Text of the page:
Cleveland City Hall, Erik Drost/FlickrCC
Only one can succeed Frank Jackson.
With the filing deadline now in the rearview, eight candidates for Cleveland mayor remain. The seven men and one woman below managed to gather at least 3,000 signatures and will appear on the Sept. 14 primary ballot. Only two will advance to the November general election. And only one will succeed Mayor Frank Jackson.
You've heard many of their names before, but here's a refresher, now that the field has firmed up.
- 34-year-old non-profit executive, Mt. Pleasant born and raised, touts both his lived and professional experience and represents perhaps the furthest tonal departure from Frank Jackson. Big on innovation, but stresses need for basic competency in city's administrative duties. As first-time candidate, knock on him tends to be his lack of political experience. Campaign slogan, "Cleveland can't wait," communicates need for urgency after lethargy of Jackson. Alum of KeyBank and nonprofit Urbanova. Corporate vibes. Extremely popular among educated millennials and zoomers.
- Passionate, if soft-spoken, attorney from West Park. Campaign activity has been highly concentrated on far west side. Ideologically progressive. Champion of procedural reforms to enhance "people power" at City Hall. Undeniable long shot, but has committed team of young, motivated volunteers. Campaign talking points center on issues of democracy building and scourge of money in politics. With extensive legal background, has clear understanding of failings of criminal justice system, and is able to connect dots between those failings and Cleveland's crushing poverty.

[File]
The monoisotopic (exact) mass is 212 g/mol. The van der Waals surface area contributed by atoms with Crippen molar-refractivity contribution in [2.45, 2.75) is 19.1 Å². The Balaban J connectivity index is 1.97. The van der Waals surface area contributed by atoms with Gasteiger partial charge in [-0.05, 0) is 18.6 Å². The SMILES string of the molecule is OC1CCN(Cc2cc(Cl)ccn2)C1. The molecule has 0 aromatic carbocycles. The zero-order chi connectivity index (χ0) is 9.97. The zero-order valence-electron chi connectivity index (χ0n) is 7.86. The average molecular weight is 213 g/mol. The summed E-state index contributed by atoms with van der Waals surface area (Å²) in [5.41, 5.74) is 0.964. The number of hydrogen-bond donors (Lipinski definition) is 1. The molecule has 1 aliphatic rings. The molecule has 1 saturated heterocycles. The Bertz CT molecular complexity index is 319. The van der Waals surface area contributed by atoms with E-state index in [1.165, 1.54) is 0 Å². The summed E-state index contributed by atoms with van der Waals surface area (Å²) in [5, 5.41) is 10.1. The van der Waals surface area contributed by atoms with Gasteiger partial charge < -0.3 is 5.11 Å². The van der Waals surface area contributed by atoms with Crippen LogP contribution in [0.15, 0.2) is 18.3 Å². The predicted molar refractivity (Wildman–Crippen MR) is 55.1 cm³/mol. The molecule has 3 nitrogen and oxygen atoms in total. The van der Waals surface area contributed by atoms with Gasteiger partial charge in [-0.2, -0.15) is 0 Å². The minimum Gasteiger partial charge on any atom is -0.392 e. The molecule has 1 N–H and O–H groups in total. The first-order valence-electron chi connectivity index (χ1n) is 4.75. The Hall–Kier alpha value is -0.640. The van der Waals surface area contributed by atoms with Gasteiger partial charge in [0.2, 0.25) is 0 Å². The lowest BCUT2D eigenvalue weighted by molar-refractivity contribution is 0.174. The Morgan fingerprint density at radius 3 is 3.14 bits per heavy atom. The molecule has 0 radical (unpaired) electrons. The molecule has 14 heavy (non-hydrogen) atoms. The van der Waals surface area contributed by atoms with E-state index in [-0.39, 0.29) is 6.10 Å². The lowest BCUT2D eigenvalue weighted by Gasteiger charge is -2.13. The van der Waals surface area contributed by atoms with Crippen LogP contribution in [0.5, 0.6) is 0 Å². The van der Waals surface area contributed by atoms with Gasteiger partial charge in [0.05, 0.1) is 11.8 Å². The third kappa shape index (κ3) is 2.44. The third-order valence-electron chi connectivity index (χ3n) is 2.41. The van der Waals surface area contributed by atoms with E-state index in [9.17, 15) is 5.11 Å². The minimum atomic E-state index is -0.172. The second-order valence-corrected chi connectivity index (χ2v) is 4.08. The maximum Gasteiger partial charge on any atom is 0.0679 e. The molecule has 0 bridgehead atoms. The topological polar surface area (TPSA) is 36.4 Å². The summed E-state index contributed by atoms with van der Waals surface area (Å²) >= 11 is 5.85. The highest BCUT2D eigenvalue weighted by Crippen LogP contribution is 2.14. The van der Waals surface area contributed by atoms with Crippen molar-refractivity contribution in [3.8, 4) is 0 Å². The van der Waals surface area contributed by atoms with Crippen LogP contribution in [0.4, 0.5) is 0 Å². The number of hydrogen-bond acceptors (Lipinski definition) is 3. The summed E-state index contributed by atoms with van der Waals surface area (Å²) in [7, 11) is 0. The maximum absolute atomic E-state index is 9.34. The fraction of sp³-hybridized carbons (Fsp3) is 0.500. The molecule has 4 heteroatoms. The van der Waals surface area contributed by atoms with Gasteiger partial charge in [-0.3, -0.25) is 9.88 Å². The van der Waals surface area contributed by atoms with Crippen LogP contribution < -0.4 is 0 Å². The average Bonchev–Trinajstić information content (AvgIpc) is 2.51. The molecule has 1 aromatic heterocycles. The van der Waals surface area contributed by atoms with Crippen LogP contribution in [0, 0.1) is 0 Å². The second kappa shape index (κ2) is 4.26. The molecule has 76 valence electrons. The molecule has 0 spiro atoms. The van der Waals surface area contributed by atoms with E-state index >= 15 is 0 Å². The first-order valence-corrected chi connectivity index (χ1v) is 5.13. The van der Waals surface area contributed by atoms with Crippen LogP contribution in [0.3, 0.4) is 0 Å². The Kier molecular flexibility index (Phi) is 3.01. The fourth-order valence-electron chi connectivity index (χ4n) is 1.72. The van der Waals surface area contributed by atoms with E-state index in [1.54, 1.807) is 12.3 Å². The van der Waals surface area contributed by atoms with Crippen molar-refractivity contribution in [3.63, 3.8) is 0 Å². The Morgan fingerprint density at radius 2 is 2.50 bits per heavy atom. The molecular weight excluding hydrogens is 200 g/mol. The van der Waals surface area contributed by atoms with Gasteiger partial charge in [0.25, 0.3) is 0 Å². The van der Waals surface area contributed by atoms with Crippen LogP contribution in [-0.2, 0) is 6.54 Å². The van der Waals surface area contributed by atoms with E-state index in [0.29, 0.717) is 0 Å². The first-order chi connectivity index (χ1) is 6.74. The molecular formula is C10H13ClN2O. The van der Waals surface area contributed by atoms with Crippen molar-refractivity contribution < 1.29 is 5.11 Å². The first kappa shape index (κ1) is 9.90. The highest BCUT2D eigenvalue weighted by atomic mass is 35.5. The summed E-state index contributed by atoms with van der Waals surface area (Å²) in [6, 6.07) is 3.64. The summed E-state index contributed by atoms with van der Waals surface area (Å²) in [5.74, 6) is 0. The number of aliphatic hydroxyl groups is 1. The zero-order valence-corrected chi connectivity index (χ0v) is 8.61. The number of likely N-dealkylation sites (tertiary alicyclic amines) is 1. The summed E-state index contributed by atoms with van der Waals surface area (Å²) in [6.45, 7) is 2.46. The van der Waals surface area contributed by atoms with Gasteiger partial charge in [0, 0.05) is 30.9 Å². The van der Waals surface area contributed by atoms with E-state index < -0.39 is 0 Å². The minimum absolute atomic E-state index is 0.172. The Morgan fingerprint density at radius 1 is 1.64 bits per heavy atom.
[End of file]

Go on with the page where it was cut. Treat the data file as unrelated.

- Ward 7 Councilman. Race's premier orator. Can fire up a crowd with ease. In lone council term — he narrowly defeated TJ Dow in 2017 — was unafraid to stake out lonely positions. Tireless advocate for Black folks and youth. Alliances, business practices and temperament have made him divisive figure in Ward 7, (constituents either adore or despise him), and initial campaign finance irregularities might betoken trouble.
- City Council President. Old Brooklyn resident. Former social worker yanked to dark side by forces unknown. Backed by building and construction trades and corporate donors. Enormous campaign war chest. Of counsel at Porter Wright. Regarded with supreme distaste by many for his leading role in the anti-democratic actions of city council during his tenure. Has demonstrated repeatedly that he'll work harder for guys like Len Komoroski and Scott Wolstein than any resident of Cleveland.
- Former mayor, congressman, two-time presidential candidate. Disparaged as lefty kook, but launched campaign with public safety platform that included hiring 400 new police officers. Savvy (i.e. opportunistic) campaigner and charismatic debater. Lost Ohio gubernatorial primary in 2018 to Richard Cordray. Reviled for paid contributions to Fox News and defense of Syria's Bashar Al-Assad. Idiosyncratic ideology that defies traditional political spectrum. Public safety platform also includes new city division of peace, for example. Ardent environmentalist. Would be Cleveland's oldest mayor of all-time. Campaign coincides with publication of Muny Light memoir.
- Former Mt. Pleasant councilman and 2017 mayoral candidate. Lost in landslide to Frank Jackson. Terrific slogan in 2017: "Nothing stops a bullet like a job." Has failed to distinguish himself this time around, but remains proponent of government transparency and openness at City Hall. Most recently employed as minority outreach guy for Republican Secretary of State Frank LaRose. Strong base on city's southeast side. Tremendous wardrobe.
- 52-year-old County Sheriff's Deputy. West Park Resident. Republican. Aggressively pro-police and anti-crime. Platform includes abolishing the Consent Decree.
- Veteran legislator and only woman in the race. Would be Cleveland's first Black female mayor. Quietly gathering institutional support. Represents closest thing to continuation of Frank Jackson leadership style: steady, experienced, deferential. Will be dogged by central role in HB6 scandal. Williams was one of bill's co-sponsors and proposed key decoupling amendment on FirstEnergy's behalf.
Candidates no longer in the race: Dick Knoth, Arthur O'Kostendt, Latorya Witcher, Lee Wilson
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